Log In | Contact Us| View Cart (0)
Browse: Collections Digital Content Subjects Creators Record Groups

Martin, Frederick L. (1882-1954) | Purdue University Libraries, Archives and Special Collections

Name: Martin, Frederick L. (1882-1954)
Fuller Form: Major Frederick Martin

Historical Note:

Major Frederick L. Martin graduated from Purdue University in 1908 with a Bachelor of Science degree in Mechanical Engineering.

Major Frederick Martin was the commander of the first around-the-world flight. The aircraft were U.S. Army Air Service Douglas World Cruisers. They were part of a fleet of five big (for the time) double-wing planes built especially for the historic world mission by the then four-year-old Douglas Aircraft Company. The World Cruiser flight crews were Army Air Service officers and enlisted men chosen and trained for the mission as carefully as the first U.S. astronauts in the 1960s.

The epic journey took just over six months; four of the World Cruisers took off from Clover Field on March 17, 1924, with one aircraft held in reserve. Two aircraft -- but no crew members -- were lost in the globe-circling mission. The reserve aircraft joined the two surviving planes in Nova Scotia and completed the mission with them. The flight covered more than 26,000 miles with 72 stops along a west-to-east route.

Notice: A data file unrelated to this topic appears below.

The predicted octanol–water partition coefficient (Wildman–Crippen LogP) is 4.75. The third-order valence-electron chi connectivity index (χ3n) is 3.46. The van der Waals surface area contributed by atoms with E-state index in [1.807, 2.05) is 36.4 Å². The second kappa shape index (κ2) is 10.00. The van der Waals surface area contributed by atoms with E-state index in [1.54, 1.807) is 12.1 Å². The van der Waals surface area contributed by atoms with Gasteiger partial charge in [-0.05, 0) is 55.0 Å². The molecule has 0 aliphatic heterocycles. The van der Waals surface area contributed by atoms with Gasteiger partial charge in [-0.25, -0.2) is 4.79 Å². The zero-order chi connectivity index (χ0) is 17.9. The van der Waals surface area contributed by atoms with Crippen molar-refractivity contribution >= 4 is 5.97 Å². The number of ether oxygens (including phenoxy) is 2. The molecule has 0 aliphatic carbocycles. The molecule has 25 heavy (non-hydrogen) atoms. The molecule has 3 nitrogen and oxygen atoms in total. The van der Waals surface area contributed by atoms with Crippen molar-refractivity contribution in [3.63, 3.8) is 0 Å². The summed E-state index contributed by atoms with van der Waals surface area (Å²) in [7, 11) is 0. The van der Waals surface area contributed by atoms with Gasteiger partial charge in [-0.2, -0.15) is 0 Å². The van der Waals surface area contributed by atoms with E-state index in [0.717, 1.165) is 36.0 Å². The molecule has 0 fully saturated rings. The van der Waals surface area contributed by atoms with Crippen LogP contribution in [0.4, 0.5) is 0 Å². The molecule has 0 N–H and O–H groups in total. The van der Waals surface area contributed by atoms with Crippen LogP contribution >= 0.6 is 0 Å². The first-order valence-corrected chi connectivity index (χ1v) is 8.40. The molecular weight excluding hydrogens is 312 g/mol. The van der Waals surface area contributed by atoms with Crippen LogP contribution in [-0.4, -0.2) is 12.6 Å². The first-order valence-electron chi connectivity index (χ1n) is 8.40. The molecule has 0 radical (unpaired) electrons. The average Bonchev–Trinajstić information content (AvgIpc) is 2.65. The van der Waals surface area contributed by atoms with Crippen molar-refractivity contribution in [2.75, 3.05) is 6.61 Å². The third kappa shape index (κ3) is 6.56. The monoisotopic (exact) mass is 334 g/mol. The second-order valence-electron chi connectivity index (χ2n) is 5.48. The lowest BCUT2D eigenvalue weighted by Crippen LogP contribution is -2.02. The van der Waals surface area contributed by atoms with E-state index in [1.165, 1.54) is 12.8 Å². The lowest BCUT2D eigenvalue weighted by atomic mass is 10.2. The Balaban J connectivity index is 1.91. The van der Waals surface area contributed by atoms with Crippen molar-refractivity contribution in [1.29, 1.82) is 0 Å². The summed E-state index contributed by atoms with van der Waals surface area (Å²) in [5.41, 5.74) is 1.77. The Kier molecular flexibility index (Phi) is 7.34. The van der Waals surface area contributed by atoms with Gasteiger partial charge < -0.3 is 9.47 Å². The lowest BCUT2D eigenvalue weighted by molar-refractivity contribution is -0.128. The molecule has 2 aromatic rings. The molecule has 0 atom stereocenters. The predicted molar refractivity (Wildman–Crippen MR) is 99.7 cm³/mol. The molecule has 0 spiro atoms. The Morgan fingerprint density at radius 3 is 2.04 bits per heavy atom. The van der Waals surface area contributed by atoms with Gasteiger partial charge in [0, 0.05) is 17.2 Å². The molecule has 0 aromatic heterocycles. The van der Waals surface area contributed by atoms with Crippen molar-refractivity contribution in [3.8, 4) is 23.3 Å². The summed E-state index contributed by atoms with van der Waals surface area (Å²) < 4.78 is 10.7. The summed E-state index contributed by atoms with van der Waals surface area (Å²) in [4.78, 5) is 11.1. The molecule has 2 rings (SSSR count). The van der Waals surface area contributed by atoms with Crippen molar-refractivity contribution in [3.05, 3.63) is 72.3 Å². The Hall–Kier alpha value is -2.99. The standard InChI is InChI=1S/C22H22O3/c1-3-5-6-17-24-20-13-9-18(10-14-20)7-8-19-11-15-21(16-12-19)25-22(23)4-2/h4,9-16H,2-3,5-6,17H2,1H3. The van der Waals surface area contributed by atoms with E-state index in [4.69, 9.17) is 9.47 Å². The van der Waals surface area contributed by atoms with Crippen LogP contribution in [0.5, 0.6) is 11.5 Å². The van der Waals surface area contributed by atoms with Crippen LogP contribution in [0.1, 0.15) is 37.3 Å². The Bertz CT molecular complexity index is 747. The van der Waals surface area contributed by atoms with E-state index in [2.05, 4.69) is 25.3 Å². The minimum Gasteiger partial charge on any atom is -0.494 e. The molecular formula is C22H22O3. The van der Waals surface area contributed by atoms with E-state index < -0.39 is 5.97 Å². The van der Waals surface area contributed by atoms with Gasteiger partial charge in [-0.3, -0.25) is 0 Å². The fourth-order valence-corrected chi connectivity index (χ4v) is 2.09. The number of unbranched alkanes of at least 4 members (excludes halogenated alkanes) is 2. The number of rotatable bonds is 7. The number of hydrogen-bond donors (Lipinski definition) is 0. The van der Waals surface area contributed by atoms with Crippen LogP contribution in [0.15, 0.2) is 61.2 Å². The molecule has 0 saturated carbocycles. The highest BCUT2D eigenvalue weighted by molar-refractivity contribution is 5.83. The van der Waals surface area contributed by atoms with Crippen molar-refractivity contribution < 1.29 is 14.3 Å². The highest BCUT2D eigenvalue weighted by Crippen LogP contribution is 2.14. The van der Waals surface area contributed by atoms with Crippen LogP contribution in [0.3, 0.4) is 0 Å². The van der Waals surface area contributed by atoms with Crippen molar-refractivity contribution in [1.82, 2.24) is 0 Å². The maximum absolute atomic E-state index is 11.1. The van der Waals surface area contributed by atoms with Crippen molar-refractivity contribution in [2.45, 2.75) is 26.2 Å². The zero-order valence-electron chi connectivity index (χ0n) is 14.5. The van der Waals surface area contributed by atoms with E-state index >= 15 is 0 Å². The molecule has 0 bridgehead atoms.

Two of the historic aircraft survived. One, named the "New Orleans," is on display at the place of its birth in Santa Monica. It is a centerpiece exhibit at the Museum of Flying, located on the original site of the Douglas Aircraft Co. at Clover Field, now the Santa Monica Airport. The other holds a place of honor at the Smithsonian Air and Space Museum in Washington, D.C.

Success of the world flight is attributed as much to a carefully planned global support network as to the World Cruiser airplanes and crews. The U.S. State Department obtained clearances for the flight from 15 different governments. Inter-service rivalries were suspended as the U.S. Navy pre-positioned supplies, spare parts and support teams at key way points in various remote areas. Support ships were stationed at intervals along major over-water stretches of the route. The world-wide effort made it one of the most prodigious military logistics operations ever attempted up to that time.

Sources: Retrieved August 6, 2010 from http://www.thefreelibrary.com/70TH+ANNIVERSARY+OF+FIRST+GLOBE-CIRCLING+FLIGHT-a015858382

Page Generated in: 0.094 seconds (using 107 queries).
Using 5.79MB of memory. (Peak of 5.96MB.)

Powered by Archon Version 3.21 rev-2
Copyright ©2012 The University of Illinois at Urbana-Champaign